In the 1970s the new breed of violin as a fully electrified instrument was really beginning to spread but there was nothing like any good advice to be found for those interested. Some of the few violinists who were turning to an electric violin at this time even thought they were the first to do so, or believed they needed to invent the instrument!
On July 9, 1970, Spencer Lee Larrison in Massachusetts filed for a “Musical Instrument” patent to be manufactured by the Exinde/Xinde Corporation. The “Vi-Tar”, as it was known, is certainly a very early if not earliest example of a 5-string violin/viola crossbreed instrument. The few people who bought one also received an instruction manual which contains very useful information for the electric violinist, even for those who are just beginning to play now:
Remember… the Vi-Tar is not a violin. It is a new instrument that can be easily and quickly mastered by anyone. You must be patient during the first few minutes with the Vi-Tar. Your attention to these few instructions will be rewarded with a new and wonderful musical experience.
The Vi-Tar does most of the work – generally you will find that LESS physical effort and pressure, both with the left hand as well as the bow, are required than with an ordinary violin.
- During these first few minutes, care should be taken NOT to bear down hard with the bow, or play forcefully, until you become accustomed to the instrument.
- It will take several minutes to become accustomed to playing with 5 strings instead of 4. It is strongly recommended that you begin by playing scales slowly for a few minutes until each string can be picked out from the others.
- You will notice that LESS pressure from the fingers of the left hand is required. Excessive pressure will produce an undesirable thumping sound, which can be easily avoided by using a lighter touch…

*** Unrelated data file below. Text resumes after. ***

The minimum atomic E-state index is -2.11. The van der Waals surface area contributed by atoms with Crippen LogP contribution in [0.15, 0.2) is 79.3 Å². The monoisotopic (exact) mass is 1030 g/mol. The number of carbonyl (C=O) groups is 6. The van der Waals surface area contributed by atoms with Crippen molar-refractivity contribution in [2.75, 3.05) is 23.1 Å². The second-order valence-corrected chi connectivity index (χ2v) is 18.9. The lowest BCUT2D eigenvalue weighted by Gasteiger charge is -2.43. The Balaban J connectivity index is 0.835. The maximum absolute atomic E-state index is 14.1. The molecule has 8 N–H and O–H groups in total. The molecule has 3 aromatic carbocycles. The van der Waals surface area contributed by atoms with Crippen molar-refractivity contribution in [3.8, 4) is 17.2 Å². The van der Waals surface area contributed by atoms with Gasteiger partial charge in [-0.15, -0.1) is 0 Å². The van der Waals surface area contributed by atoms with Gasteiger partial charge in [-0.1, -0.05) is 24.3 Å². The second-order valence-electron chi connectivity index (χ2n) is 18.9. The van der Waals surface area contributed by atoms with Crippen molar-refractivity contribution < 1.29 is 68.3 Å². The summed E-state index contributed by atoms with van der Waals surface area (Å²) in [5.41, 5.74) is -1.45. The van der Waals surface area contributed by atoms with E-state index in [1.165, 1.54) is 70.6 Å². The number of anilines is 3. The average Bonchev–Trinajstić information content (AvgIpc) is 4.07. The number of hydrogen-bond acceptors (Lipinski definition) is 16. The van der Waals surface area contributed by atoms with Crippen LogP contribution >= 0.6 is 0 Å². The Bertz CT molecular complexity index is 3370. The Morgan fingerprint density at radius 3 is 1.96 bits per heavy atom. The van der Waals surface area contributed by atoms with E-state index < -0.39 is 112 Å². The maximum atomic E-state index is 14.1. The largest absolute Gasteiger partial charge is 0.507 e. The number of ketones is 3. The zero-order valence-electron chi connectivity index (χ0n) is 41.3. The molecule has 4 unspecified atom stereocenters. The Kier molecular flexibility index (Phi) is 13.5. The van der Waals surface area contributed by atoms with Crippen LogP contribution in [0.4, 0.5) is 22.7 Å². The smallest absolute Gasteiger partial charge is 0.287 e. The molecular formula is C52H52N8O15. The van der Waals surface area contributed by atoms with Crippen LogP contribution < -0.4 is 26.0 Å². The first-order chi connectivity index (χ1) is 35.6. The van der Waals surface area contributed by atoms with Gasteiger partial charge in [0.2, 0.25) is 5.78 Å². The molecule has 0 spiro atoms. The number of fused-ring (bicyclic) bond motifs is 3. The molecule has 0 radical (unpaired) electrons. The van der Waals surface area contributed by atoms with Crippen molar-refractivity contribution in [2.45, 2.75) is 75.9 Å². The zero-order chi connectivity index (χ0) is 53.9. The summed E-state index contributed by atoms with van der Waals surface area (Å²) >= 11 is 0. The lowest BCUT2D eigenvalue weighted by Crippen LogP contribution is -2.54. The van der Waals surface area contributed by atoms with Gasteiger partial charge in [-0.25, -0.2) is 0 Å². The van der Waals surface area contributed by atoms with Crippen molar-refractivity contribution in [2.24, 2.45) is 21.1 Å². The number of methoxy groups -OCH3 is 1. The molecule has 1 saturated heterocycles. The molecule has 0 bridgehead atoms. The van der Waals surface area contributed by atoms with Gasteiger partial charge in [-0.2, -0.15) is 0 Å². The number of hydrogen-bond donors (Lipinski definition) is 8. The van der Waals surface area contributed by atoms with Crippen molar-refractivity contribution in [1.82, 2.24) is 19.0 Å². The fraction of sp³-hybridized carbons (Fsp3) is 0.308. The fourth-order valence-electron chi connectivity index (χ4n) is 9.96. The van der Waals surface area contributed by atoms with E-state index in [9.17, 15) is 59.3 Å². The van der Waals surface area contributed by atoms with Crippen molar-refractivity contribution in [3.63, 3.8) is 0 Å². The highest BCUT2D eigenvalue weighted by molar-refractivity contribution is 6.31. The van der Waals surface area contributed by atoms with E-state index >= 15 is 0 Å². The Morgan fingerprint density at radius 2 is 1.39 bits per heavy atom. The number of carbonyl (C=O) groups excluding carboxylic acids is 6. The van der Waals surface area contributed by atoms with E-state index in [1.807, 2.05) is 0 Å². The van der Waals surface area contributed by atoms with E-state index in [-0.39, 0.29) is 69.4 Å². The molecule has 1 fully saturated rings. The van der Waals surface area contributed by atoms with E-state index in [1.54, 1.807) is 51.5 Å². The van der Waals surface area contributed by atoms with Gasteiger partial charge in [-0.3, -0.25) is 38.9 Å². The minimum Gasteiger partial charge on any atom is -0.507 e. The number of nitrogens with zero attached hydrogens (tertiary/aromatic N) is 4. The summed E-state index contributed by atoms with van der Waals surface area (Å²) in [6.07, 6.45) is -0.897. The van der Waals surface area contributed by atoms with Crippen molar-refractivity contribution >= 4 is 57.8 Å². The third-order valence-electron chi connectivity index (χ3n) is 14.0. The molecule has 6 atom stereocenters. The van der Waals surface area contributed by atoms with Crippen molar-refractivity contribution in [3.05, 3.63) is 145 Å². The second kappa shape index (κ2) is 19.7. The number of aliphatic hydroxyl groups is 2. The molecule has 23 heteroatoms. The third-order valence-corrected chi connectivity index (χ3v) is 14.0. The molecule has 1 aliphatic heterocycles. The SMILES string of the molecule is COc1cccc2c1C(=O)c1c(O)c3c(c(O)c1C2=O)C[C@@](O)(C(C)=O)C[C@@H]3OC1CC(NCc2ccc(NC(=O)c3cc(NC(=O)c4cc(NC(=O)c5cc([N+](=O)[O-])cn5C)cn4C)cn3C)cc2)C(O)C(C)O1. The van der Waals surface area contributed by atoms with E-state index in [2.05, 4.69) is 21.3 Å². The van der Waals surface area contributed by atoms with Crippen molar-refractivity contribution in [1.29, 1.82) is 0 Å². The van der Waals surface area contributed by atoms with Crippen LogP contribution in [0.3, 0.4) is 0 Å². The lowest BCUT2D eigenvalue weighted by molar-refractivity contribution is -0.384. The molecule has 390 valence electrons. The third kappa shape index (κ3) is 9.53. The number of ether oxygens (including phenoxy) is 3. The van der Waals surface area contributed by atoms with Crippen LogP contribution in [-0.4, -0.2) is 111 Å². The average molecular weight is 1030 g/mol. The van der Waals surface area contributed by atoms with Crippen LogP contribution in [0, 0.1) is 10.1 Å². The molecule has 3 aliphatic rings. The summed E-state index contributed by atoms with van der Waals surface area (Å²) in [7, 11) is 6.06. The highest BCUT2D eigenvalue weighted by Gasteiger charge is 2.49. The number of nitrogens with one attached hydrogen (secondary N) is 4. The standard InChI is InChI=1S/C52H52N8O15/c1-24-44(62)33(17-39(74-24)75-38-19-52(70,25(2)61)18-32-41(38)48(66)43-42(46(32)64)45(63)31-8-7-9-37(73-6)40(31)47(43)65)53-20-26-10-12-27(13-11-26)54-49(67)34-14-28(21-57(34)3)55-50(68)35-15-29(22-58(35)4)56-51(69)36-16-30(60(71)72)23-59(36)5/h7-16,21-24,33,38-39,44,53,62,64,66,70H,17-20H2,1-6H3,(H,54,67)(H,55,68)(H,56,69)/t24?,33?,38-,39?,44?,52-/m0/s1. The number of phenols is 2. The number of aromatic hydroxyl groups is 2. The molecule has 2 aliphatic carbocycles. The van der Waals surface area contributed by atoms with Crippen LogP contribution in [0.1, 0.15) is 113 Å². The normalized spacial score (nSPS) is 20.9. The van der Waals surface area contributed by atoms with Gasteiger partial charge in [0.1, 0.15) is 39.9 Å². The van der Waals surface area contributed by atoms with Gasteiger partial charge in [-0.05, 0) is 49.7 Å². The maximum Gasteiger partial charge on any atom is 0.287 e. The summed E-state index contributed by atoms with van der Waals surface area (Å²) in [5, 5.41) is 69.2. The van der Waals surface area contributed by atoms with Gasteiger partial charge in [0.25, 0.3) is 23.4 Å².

These observations, well known to experienced electric violinists today are invaluable to note by newcomers first starting out playing bowed electric strings. Particularly interesting and important to note is instruction number 3, regarding the thumping sound. This is a common problem, as naturally moving around the instrument in ‘full-flight’ even on an acoustic will create percussive noise. However, with an amplified instrument these extraneous, (usually) unwanted elements can become terribly limiting. The problem is one for both player and maker to solve and has been noted since the earliest times of electric violins.
Here for example, the problem is highlighted with a proposed solution by Jimmy Campiglia who played Beauchamp’s Rickenbacker ‘Electro’ violins, from 1938:
“To play these instruments one must acquire a certain technique due to the sensitivity of the instrument. One cannot play with a bouncing bow… one must not fling the fingers onto the fingerboard. The bow must caress the strings… the fingers likewise because of the sensitivity of the microphone… (pick-up)”
Note in the photograph above, Campiglia’s Electro violin (strung as a viola) is seen hanging from the mic-stand “they were too heavy. I beat this by attaching mine to microphone stands. Cut hole thru scrolls and thru micr stand… Took all weight off the players neck and arm”. This instrument is now found at the Metropolitan Museum in New York (Accession Number:2016.412a, b)